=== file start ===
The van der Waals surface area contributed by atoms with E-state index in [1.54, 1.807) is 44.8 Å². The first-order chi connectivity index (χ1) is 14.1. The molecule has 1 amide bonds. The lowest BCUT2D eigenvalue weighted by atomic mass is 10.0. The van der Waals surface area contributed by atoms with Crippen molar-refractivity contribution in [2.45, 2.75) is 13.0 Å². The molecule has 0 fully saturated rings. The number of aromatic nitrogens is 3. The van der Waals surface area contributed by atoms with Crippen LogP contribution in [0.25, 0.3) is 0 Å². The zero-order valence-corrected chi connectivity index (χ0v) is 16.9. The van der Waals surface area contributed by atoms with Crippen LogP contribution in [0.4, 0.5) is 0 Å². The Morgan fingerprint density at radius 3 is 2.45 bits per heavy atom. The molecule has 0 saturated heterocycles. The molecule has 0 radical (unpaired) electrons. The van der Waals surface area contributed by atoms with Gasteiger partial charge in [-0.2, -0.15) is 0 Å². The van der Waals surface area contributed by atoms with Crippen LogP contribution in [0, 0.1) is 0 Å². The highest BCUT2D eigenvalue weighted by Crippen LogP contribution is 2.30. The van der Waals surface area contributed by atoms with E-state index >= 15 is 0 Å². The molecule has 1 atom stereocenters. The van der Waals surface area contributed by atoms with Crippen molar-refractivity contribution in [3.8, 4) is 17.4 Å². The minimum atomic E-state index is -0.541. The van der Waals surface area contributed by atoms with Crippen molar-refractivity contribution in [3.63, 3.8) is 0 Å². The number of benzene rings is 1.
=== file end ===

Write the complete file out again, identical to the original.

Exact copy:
The van der Waals surface area contributed by atoms with E-state index in [1.54, 1.807) is 44.8 Å². The first-order chi connectivity index (χ1) is 14.1. The molecule has 1 amide bonds. The lowest BCUT2D eigenvalue weighted by atomic mass is 10.0. The van der Waals surface area contributed by atoms with Crippen molar-refractivity contribution in [2.45, 2.75) is 13.0 Å². The molecule has 0 fully saturated rings. The number of aromatic nitrogens is 3. The van der Waals surface area contributed by atoms with Crippen LogP contribution in [0.25, 0.3) is 0 Å². The zero-order valence-corrected chi connectivity index (χ0v) is 16.9. The van der Waals surface area contributed by atoms with Crippen LogP contribution in [0.4, 0.5) is 0 Å². The Morgan fingerprint density at radius 3 is 2.45 bits per heavy atom. The molecule has 0 saturated heterocycles. The molecule has 0 radical (unpaired) electrons. The van der Waals surface area contributed by atoms with Gasteiger partial charge in [-0.2, -0.15) is 0 Å². The van der Waals surface area contributed by atoms with Crippen LogP contribution in [0, 0.1) is 0 Å². The highest BCUT2D eigenvalue weighted by Crippen LogP contribution is 2.30. The van der Waals surface area contributed by atoms with E-state index >= 15 is 0 Å². The molecule has 1 atom stereocenters. The van der Waals surface area contributed by atoms with Crippen molar-refractivity contribution in [3.8, 4) is 17.4 Å². The minimum atomic E-state index is -0.541. The van der Waals surface area contributed by atoms with Crippen molar-refractivity contribution in [3.63, 3.8) is 0 Å². The number of benzene rings is 1.